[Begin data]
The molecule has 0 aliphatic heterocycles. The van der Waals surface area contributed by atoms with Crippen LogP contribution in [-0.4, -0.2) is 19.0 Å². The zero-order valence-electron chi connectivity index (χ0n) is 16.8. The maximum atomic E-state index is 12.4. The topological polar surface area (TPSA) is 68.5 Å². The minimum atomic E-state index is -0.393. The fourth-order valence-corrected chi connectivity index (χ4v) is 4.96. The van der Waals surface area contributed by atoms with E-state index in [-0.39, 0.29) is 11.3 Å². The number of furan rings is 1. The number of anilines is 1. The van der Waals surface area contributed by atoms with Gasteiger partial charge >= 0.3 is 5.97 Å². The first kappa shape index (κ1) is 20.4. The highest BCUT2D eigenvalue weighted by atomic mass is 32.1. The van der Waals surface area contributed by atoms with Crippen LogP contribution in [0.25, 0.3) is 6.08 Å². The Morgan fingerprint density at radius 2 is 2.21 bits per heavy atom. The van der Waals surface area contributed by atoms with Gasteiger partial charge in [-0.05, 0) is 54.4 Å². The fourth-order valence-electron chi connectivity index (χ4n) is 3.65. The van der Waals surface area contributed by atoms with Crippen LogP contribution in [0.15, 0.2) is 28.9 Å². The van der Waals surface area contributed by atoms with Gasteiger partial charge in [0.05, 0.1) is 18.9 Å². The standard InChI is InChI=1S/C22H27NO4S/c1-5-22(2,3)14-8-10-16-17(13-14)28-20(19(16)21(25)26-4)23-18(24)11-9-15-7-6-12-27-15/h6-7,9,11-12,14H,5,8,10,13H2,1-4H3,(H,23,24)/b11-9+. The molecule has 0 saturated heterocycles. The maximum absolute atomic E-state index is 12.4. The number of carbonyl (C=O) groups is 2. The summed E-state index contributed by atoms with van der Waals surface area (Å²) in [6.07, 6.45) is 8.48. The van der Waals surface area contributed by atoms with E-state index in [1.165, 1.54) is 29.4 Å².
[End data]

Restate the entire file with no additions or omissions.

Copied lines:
The molecule has 0 aliphatic heterocycles. The van der Waals surface area contributed by atoms with Crippen LogP contribution in [-0.4, -0.2) is 19.0 Å². The zero-order valence-electron chi connectivity index (χ0n) is 16.8. The maximum atomic E-state index is 12.4. The topological polar surface area (TPSA) is 68.5 Å². The minimum atomic E-state index is -0.393. The fourth-order valence-corrected chi connectivity index (χ4v) is 4.96. The van der Waals surface area contributed by atoms with E-state index in [-0.39, 0.29) is 11.3 Å². The number of furan rings is 1. The number of anilines is 1. The van der Waals surface area contributed by atoms with Gasteiger partial charge >= 0.3 is 5.97 Å². The first kappa shape index (κ1) is 20.4. The highest BCUT2D eigenvalue weighted by atomic mass is 32.1. The van der Waals surface area contributed by atoms with Crippen LogP contribution in [0.25, 0.3) is 6.08 Å². The Morgan fingerprint density at radius 2 is 2.21 bits per heavy atom. The van der Waals surface area contributed by atoms with Gasteiger partial charge in [-0.05, 0) is 54.4 Å². The fourth-order valence-electron chi connectivity index (χ4n) is 3.65. The van der Waals surface area contributed by atoms with Crippen LogP contribution in [0.15, 0.2) is 28.9 Å². The van der Waals surface area contributed by atoms with Gasteiger partial charge in [0.05, 0.1) is 18.9 Å². The standard InChI is InChI=1S/C22H27NO4S/c1-5-22(2,3)14-8-10-16-17(13-14)28-20(19(16)21(25)26-4)23-18(24)11-9-15-7-6-12-27-15/h6-7,9,11-12,14H,5,8,10,13H2,1-4H3,(H,23,24)/b11-9+. The molecule has 0 saturated heterocycles. The maximum absolute atomic E-state index is 12.4. The number of carbonyl (C=O) groups is 2. The summed E-state index contributed by atoms with van der Waals surface area (Å²) in [6.07, 6.45) is 8.48. The van der Waals surface area contributed by atoms with E-state index in [1.165, 1.54) is 29.4 Å².